Today, the Boston Globe reported on the growing trend of employees abandoning their chairs and standing up at their workstations. It's become a pretty popular topic since we first started talking about it nearly a year ago, and a popular topic around these parts, too, in no small part because I am still the only standing employee in my workspace. The good news?

Photo by Sam Warren via Wordpress

In rural towns, getting to school isn't always as easy as the walks I used to take in suburban Long Island. Small towns rely heavily on parents to give kids rides, and on kids taking lengthy bus rides...not exactly the healthiest option at a time when childhood obesity rates are climbing exponentially.

Photo by Wouter Kiel, courtesy of Flickr Creative Commons

The average American vehicle spends a whopping 95% of its life parked.  And yet, for all of the engineers and urban planners who study how humans and cars interact on the road, one man stands out as an authority how our lives, towns and experiences are affected once those cars stop.

If you're sitting on the couch alone watching an event like the State of the Union, you can feel less alone if you follow its hashtag on Twitter, a lot less alone. It’s your choice, really, whether you want to join the conversation, and I (as Word of Mouth) didn’t necessarily plan to last night, but it can be kind of hard not to tweet about what we might say if we were on the air at that moment.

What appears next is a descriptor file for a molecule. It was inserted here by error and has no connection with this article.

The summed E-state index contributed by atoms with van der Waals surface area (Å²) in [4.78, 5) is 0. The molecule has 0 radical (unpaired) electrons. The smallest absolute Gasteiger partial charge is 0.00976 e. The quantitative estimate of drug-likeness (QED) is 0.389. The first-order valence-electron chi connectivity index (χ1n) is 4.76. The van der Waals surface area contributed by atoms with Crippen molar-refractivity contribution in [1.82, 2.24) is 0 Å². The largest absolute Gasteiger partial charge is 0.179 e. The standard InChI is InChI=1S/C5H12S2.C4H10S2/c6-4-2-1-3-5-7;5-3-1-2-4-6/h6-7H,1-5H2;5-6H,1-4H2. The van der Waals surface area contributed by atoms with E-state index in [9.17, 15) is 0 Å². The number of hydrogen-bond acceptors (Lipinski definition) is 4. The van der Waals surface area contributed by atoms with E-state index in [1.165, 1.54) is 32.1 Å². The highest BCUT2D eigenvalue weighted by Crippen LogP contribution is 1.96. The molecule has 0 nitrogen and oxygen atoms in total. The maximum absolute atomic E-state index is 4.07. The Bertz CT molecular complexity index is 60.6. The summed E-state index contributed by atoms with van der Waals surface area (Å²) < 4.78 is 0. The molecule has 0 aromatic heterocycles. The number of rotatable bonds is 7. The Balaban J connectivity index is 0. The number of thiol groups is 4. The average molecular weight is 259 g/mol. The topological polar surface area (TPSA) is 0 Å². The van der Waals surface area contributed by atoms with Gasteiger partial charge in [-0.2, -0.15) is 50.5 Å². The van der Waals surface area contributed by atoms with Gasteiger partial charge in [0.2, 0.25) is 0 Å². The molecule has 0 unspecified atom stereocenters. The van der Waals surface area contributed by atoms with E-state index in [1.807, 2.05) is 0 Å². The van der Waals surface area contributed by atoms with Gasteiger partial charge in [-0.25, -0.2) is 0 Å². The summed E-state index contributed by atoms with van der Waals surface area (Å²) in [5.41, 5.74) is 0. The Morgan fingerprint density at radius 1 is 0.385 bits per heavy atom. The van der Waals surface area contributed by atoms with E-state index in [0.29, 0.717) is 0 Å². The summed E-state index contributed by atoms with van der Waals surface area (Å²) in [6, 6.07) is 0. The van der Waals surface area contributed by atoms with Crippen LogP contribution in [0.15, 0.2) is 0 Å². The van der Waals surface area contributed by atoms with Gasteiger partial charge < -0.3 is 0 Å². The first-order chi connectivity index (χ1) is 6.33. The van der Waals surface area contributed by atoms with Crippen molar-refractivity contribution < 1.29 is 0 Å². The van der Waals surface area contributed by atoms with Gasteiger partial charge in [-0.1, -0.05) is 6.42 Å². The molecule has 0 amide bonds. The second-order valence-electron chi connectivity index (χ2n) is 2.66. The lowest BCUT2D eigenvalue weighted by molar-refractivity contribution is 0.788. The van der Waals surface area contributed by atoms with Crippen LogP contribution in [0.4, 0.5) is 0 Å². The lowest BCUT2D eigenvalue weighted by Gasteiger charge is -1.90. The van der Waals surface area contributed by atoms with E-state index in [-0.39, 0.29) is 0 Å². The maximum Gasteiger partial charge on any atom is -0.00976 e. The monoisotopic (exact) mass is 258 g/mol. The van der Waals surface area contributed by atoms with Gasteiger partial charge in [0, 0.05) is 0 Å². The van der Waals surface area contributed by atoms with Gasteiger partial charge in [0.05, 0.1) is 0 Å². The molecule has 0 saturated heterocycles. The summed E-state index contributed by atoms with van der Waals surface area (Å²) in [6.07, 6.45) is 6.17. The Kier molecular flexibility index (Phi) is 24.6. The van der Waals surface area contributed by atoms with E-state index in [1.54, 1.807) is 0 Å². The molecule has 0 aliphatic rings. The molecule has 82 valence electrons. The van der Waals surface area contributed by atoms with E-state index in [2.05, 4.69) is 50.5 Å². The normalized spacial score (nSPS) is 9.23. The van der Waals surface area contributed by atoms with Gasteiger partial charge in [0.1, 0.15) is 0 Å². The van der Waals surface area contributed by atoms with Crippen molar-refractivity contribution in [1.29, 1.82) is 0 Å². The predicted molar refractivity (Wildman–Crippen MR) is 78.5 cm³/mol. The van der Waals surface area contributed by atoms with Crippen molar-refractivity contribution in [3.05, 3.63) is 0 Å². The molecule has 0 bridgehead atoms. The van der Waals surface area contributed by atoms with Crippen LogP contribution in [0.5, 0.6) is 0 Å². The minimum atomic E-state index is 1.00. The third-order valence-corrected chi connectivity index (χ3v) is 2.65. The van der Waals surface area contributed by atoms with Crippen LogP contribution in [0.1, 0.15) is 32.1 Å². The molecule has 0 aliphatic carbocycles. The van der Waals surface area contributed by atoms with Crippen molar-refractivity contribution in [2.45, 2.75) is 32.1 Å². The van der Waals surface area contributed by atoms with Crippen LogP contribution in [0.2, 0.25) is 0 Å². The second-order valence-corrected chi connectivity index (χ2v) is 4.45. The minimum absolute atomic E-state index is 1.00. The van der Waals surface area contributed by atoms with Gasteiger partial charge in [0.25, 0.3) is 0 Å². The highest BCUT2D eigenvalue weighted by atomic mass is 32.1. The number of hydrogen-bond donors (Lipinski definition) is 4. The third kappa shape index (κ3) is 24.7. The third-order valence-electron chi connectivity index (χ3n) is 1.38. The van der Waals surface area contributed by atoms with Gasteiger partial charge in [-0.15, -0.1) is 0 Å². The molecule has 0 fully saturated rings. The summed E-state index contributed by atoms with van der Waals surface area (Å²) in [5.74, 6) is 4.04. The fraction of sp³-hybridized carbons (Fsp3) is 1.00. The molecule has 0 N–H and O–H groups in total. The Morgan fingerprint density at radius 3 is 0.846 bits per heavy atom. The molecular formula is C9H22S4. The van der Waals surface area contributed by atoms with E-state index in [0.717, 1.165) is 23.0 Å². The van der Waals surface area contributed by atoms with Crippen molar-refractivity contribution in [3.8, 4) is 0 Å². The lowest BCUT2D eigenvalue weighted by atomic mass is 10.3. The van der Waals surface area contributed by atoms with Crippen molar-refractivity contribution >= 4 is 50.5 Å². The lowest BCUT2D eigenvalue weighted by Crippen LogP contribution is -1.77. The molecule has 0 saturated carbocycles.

(Photo by Menage a Moi via Flickr Creative Commons)

We've gotten loads of feedback about our new credits. Mostly, they've been enthusiastically embraced, but one listener disagreed on his Facebook page, tagging us a post that called our new credits "juvenile." Ouch.

What do you think? Listen here and leave a comment on our Facebook page, or send us a tweet. 

On the air

Jan 10, 2012

NHPR's Brady Carlson is on the air with NPR Political Junkie Ken Rudin, and Dante Scala from the University of New Hampshire. 

Kevin Flynn for NHPR

Field producer Kevin Flynn snapped this photo of a button being worn by supporters at Rick Santorum's camp tonight. With nearly half of the precincts reporting, Santorum is in fifth place with 10% of the vote.

3...2...1...

Jan 10, 2012
(Photo by Rebecca Lavoie, NHPR)

Tune in all evening for our broadcast during this New Hampshire Primary. In the studio with Laura Knoy, NPR Political Junkie Ken Rudin, and Dante Scala from the University of New Hampshire's Carsey Institute. 

All hands on deck

Jan 10, 2012
Photo by Rebecca Lavoie for NHPR

NPR's Political Junkie Ken Rudin is on hand tonight to provide insight and analysis. You can follow him on Twitter at @KenRudin, and let us know your questions for him on our NHPR Facebook page, or @NHPR on Twitter. 

Photo by Mockstar via Flickr Creative Commons